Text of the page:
Dozens protest in Egypt against alleged Israeli killing of POWs in 1967 war
Protesters in El-Arish in Sinai Peninsula chant anti-Israel slogans, call for peace treaty to be revoked.
Egyptian police on Friday dispersed a demonstration against Israel's alleged killing of Egyptian POWs during the 1967 war, dispersing the protesters and seizing their banners.
The incident in this town of north Sinai - a peninsula where Egyptian and Israeli forces fought three times in the past 51 years - reflected lingering the Egyptian resentment against Israel despite nearly 30 years of peace.
About 50 protesters began the demonstration on Friday in response to Egyptian press reports of an Israeli documentary about a 1967 battle between Israeli troops and retreating Palestinian fighters.
The demonstration swelled to hundreds when it was joined by worshippers leaving a nearby mosque. The protesters chanted "Down with Israel!" and held banners reading "No to Camp David" - a reference to the 1979 Israeli-Egyptian peace treaty.
The demonstrators demanded that the government abandon the treaty and remove the Israeli war memorials from Sinai.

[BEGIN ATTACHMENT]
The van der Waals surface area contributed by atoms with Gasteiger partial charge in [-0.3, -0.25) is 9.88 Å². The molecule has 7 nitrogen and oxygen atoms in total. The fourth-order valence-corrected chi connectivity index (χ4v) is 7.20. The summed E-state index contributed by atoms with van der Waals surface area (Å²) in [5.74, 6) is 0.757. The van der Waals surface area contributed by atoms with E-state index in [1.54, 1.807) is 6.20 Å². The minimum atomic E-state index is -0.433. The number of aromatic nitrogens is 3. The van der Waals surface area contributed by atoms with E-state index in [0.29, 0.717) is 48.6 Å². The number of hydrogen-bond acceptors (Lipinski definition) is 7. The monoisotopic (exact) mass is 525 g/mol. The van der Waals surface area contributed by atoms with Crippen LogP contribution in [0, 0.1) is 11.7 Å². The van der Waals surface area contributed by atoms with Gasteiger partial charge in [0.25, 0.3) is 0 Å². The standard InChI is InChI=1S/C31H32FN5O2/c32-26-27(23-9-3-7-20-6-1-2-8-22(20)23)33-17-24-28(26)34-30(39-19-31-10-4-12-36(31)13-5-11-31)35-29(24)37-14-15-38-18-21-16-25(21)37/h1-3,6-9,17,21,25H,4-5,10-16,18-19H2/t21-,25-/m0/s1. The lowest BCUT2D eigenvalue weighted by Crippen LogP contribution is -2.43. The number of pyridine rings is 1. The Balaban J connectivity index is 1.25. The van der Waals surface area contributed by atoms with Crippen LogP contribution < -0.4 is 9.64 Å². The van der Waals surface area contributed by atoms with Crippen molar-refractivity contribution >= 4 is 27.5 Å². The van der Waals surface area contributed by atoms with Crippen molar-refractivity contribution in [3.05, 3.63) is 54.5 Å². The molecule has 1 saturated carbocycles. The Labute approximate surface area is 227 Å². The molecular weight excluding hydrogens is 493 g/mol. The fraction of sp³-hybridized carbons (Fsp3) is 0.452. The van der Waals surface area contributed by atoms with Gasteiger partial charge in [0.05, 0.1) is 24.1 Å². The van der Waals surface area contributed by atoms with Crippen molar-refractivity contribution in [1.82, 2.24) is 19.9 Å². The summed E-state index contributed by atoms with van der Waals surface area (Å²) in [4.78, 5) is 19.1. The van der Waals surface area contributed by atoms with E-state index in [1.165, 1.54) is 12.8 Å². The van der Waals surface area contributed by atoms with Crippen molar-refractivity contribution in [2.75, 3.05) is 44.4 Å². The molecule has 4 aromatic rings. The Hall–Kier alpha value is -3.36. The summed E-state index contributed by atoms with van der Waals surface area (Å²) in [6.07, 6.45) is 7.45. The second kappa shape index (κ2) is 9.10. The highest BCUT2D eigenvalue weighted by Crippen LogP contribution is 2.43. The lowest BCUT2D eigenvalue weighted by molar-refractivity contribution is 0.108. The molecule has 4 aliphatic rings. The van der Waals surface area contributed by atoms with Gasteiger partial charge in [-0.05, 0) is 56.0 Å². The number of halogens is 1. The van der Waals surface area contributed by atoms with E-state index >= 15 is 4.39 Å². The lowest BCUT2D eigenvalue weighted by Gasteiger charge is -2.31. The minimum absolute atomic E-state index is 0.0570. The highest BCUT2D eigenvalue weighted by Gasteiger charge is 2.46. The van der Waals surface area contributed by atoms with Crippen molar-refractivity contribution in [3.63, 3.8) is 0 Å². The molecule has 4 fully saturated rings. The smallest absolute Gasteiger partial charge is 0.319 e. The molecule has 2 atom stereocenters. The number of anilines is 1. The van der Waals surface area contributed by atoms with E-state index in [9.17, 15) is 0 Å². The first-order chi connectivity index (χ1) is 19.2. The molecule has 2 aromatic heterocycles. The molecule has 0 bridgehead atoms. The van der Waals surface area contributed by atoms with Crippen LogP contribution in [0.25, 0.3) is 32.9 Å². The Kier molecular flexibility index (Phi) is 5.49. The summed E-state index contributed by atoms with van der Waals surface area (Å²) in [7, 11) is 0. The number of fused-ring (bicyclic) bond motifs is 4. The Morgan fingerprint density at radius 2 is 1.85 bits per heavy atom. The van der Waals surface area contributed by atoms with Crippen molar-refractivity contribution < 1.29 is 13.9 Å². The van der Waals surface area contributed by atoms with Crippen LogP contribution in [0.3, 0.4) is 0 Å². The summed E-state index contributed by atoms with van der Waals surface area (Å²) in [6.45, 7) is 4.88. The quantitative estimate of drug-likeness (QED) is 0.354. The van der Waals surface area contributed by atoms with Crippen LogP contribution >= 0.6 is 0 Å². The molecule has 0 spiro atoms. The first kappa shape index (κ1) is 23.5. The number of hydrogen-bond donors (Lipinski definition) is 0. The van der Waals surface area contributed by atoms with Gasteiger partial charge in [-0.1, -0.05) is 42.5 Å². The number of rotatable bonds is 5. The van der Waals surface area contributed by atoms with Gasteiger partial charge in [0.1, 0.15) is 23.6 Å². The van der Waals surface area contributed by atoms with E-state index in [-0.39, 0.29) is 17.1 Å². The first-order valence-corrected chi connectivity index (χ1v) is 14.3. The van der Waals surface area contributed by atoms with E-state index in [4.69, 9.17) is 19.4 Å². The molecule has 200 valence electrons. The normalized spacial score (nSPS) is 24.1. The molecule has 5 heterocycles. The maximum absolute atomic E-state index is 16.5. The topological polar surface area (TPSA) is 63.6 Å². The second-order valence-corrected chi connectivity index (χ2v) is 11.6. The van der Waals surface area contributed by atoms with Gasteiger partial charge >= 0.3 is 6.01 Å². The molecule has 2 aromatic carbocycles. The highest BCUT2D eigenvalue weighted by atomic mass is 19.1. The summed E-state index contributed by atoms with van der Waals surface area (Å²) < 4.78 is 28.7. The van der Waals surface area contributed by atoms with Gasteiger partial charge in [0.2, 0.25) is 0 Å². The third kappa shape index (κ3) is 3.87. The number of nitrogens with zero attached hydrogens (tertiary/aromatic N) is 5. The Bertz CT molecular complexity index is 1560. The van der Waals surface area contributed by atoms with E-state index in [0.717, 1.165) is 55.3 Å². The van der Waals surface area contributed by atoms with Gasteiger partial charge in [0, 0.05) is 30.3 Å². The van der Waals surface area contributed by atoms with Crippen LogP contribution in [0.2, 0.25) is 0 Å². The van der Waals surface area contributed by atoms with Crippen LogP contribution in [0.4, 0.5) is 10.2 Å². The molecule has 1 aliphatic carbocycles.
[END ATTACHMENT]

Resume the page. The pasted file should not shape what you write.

A large number of riot police with batons charged the demonstration, snatched the banners and dispersed the protesters. There were no immediate reports of injuries.
The police kept journalists away from the scene.
The Israeli director of the documentary screened on Israeli television early this month, Ran Ederlist, has accused Egyptian media of grossly distorting what his film revealed.
"You could say there was excessive use of force, (but) it was all in the context of war: Not prisoners, not prisoner-of-war camps, not people who put their hands up," Ederlist said.
However, Egyptian newspapers reported that Israeli troops had killed 250 Egyptian POWs, lawmakers called for war crimes charges to be filed against Israeli soldiers, and Foreign Minister Ahmed Aboul Gheit asked Israel to investigate the incident and prosecute those involved in the killings.
Israeli Infrastructure Minister Binyamin Ben-Eliezer, a former commander of the unit that took part in the battle, canceled a visit to Egypt last week because of the uproar.
Today, Egypt and Israel maintain high-level security ties, and the Egyptian government plays an important role in mediating between Israel and the Palestinians. But the peace agreement remains highly unpopular with many Egyptians.